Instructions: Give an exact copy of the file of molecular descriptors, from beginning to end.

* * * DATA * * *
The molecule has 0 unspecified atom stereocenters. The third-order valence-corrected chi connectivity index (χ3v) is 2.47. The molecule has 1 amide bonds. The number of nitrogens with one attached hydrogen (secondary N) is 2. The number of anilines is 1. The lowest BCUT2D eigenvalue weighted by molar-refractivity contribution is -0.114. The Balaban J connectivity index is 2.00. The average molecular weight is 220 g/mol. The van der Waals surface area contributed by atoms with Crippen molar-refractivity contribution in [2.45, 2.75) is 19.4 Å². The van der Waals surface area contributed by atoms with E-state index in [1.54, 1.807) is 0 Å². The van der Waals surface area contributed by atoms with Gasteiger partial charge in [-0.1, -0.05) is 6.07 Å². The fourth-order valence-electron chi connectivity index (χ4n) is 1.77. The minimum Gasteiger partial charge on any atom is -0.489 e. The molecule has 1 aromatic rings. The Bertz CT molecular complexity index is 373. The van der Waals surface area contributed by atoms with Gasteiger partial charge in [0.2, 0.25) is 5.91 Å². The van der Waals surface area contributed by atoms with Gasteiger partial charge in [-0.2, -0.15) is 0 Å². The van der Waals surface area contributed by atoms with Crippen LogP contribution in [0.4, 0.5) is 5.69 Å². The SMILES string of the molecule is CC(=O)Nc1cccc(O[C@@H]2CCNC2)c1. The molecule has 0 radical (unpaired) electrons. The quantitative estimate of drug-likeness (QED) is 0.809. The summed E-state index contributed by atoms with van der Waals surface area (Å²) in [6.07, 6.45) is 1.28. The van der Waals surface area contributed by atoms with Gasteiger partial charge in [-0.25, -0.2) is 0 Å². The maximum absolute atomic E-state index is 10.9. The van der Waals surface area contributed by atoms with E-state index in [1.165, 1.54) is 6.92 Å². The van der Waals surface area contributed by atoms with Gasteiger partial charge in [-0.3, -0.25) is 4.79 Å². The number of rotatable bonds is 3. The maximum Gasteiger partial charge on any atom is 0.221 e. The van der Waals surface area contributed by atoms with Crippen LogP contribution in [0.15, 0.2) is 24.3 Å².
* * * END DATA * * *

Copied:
The molecule has 0 unspecified atom stereocenters. The third-order valence-corrected chi connectivity index (χ3v) is 2.47. The molecule has 1 amide bonds. The number of nitrogens with one attached hydrogen (secondary N) is 2. The number of anilines is 1. The lowest BCUT2D eigenvalue weighted by molar-refractivity contribution is -0.114. The Balaban J connectivity index is 2.00. The average molecular weight is 220 g/mol. The van der Waals surface area contributed by atoms with Crippen molar-refractivity contribution in [2.45, 2.75) is 19.4 Å². The van der Waals surface area contributed by atoms with E-state index in [1.54, 1.807) is 0 Å². The van der Waals surface area contributed by atoms with Gasteiger partial charge in [-0.1, -0.05) is 6.07 Å². The fourth-order valence-electron chi connectivity index (χ4n) is 1.77. The minimum Gasteiger partial charge on any atom is -0.489 e. The molecule has 1 aromatic rings. The Bertz CT molecular complexity index is 373. The van der Waals surface area contributed by atoms with Gasteiger partial charge in [0.2, 0.25) is 5.91 Å². The van der Waals surface area contributed by atoms with Gasteiger partial charge in [-0.2, -0.15) is 0 Å². The van der Waals surface area contributed by atoms with Crippen LogP contribution in [0.4, 0.5) is 5.69 Å². The SMILES string of the molecule is CC(=O)Nc1cccc(O[C@@H]2CCNC2)c1. The molecule has 0 radical (unpaired) electrons. The quantitative estimate of drug-likeness (QED) is 0.809. The summed E-state index contributed by atoms with van der Waals surface area (Å²) in [6.07, 6.45) is 1.28. The van der Waals surface area contributed by atoms with Gasteiger partial charge in [-0.25, -0.2) is 0 Å². The maximum absolute atomic E-state index is 10.9. The van der Waals surface area contributed by atoms with E-state index in [1.165, 1.54) is 6.92 Å². The van der Waals surface area contributed by atoms with Gasteiger partial charge in [-0.3, -0.25) is 4.79 Å². The number of rotatable bonds is 3. The maximum Gasteiger partial charge on any atom is 0.221 e. The van der Waals surface area contributed by atoms with Crippen LogP contribution in [0.15, 0.2) is 24.3 Å².